All bets are off in English cricket at the moment with the pending arrival of new ECB chairman Colin Graves, a man set on rattling the sport in the UK into ruder health. Some key figures could be shaken out if England do not deliver in the West Indies and Alastair Cook and Peter Moores were acutely aware of the pressure as the tour party left for the Caribbean with the stakes raised after another winter of woe.

Faith in English cricket sunk to a desperate low after defeat to India at Lord's last summer, a result that followed an Ashes whitewash and home series defeat to Sri Lanka. Recovery briefly followed, but the lift following the turnaround against India has been wiped out once more after being dumped out of the World Cup at the group stages. England are left to claw back their reputation all over again.

After his sacking as one-day captain, Cook can be exonerated, to a certain extent, from the World Cup debacle but now he is back to pick up the pieces. That includes dealing with questions on Kevin Pietersen, who will return to county cricket after the first Test and doubtless deflect a degree of attention away from England in the process.

Cook was naturally keen to wash his hands on the debate that has increased the pressure on England to perform against the world's eighth-ranked Test nation.

"Contrary to what you may read in the media I'm a long way away from that decision about Kevin," Cook said. "It's down to Paul Downton, chief executive Tom Harrison, and Colin Graves, it's not down to us. We've got 16 guys going to West Indies who are desperate to start turning round English cricket from what's happened over the last three months.

"We need to get back to winning ways and it's about a brand of cricket and trying to win this series. It's about 16 guys and the support staff. The ECB will have to deal with everything else."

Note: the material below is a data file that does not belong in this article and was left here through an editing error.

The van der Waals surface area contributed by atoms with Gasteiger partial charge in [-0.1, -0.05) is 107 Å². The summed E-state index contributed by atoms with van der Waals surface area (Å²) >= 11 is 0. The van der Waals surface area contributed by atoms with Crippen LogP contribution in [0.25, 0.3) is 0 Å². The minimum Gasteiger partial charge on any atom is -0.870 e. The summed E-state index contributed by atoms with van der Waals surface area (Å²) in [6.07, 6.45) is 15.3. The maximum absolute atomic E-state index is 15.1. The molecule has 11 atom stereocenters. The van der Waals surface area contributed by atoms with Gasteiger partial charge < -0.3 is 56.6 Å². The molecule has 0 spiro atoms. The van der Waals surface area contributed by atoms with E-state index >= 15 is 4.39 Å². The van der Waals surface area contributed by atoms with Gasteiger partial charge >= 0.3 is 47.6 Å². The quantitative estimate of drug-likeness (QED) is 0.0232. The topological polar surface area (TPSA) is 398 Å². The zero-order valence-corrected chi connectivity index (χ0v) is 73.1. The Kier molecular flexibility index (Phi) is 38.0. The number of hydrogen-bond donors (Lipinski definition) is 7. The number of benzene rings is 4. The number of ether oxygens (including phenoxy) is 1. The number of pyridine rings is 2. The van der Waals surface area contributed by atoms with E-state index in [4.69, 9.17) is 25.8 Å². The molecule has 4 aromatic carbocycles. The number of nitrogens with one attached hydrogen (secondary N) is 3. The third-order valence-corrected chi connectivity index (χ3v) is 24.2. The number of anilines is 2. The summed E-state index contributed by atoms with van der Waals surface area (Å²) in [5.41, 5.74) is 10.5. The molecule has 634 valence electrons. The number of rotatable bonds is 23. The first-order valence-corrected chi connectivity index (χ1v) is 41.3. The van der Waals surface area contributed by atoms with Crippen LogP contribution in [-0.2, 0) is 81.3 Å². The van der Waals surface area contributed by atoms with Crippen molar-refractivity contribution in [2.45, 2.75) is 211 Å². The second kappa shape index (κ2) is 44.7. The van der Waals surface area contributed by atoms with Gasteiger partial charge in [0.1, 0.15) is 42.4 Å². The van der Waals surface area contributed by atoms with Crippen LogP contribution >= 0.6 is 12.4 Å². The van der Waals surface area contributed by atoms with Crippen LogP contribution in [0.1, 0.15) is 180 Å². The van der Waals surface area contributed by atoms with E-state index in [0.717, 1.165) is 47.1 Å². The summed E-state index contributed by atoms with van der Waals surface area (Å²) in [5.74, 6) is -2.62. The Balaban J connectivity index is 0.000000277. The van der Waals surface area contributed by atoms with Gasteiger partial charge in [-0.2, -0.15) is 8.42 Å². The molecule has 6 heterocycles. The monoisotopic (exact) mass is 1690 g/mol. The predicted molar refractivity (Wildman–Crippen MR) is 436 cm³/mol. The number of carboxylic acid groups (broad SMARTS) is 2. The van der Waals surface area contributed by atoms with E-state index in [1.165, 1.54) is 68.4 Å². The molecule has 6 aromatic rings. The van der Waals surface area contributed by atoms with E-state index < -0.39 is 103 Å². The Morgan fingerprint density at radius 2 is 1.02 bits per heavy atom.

Moores pleaded that the focus should be on the players actually in the tour party: "This is about focusing on an England team. We have not mentioned the fact we have new players here today and the frustration for me is there are people whose dreams are being made by going on this trip but are not being mentioned.

"People who have worked so hard for years to get their chance - Adam Lyth, Mark Wood - are not getting any airtime at all. We have some very good players like Gary Ballance, who was ICC young player of the year. That was exciting news. I understand Kevin is a huge subject but Cooky and me cannot be drawn into that. We have got to focus on what is ahead which is three Tests."

Moores, having overseen the World Cup shambles, perhaps has more to lose if England fail against West Indies. Graves has given no assurances over his position.

"I think we all know we're in a results business," Moores said. "I'm just focusing on what's in front of us. For me and Alastair it's pretty clear. We've got some new players coming in and we've got Jonathan Trott coming back. We've got to make sure that the side moulds quickly.

We've got a couple of practice games and we go straight into the Test series and we don't need to go any further than that."

Both men could go no further than the third Test if England do not perform. Cook relieved the pressure on him with three half centuries in the final three Tests against India last summer but has still only made 899 runs at 29.96 in 17 Tests since the start of the 2013 Ashes with no centuries.

"What I have got to do is score runs at the top of the order and set up England wins," Cook said. "They were not hundreds but you saw 90s, 80, and 70s in those last three Tests and runs at the top of the order always make England a harder side to beat. You are paid to score runs and I would love to lift up that bat again.

"It is just about winning. We want our players to focus on keeping things simple. To win games of cricket you have to play attacking cricket with discipline and skill. You have to be totally committed and that is what we are going to try and do while we are in the West Indies."